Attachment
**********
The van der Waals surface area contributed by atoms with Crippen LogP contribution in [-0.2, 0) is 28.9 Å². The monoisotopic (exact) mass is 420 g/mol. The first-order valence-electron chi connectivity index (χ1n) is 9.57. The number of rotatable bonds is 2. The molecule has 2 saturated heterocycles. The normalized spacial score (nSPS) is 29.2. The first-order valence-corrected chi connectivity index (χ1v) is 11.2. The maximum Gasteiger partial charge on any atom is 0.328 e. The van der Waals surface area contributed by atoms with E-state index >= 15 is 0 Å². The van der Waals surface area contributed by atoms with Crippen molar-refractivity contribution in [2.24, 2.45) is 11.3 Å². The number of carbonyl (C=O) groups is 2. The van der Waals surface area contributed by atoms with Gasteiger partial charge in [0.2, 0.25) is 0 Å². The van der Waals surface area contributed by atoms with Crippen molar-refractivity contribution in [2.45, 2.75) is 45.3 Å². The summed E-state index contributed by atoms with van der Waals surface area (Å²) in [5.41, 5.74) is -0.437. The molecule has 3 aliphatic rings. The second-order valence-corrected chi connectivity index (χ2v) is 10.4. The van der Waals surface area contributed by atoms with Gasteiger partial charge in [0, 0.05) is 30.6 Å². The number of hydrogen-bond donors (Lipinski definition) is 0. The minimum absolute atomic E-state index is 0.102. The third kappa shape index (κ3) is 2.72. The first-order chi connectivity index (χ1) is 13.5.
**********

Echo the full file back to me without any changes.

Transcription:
The van der Waals surface area contributed by atoms with Crippen LogP contribution in [-0.2, 0) is 28.9 Å². The monoisotopic (exact) mass is 420 g/mol. The first-order valence-electron chi connectivity index (χ1n) is 9.57. The number of rotatable bonds is 2. The molecule has 2 saturated heterocycles. The normalized spacial score (nSPS) is 29.2. The first-order valence-corrected chi connectivity index (χ1v) is 11.2. The maximum Gasteiger partial charge on any atom is 0.328 e. The van der Waals surface area contributed by atoms with E-state index >= 15 is 0 Å². The van der Waals surface area contributed by atoms with Crippen molar-refractivity contribution in [2.24, 2.45) is 11.3 Å². The number of carbonyl (C=O) groups is 2. The van der Waals surface area contributed by atoms with Gasteiger partial charge in [0.2, 0.25) is 0 Å². The van der Waals surface area contributed by atoms with Crippen molar-refractivity contribution in [2.45, 2.75) is 45.3 Å². The summed E-state index contributed by atoms with van der Waals surface area (Å²) in [5.41, 5.74) is -0.437. The molecule has 3 aliphatic rings. The second-order valence-corrected chi connectivity index (χ2v) is 10.4. The van der Waals surface area contributed by atoms with Gasteiger partial charge in [0, 0.05) is 30.6 Å². The number of hydrogen-bond donors (Lipinski definition) is 0. The minimum absolute atomic E-state index is 0.102. The third kappa shape index (κ3) is 2.72. The first-order chi connectivity index (χ1) is 13.5.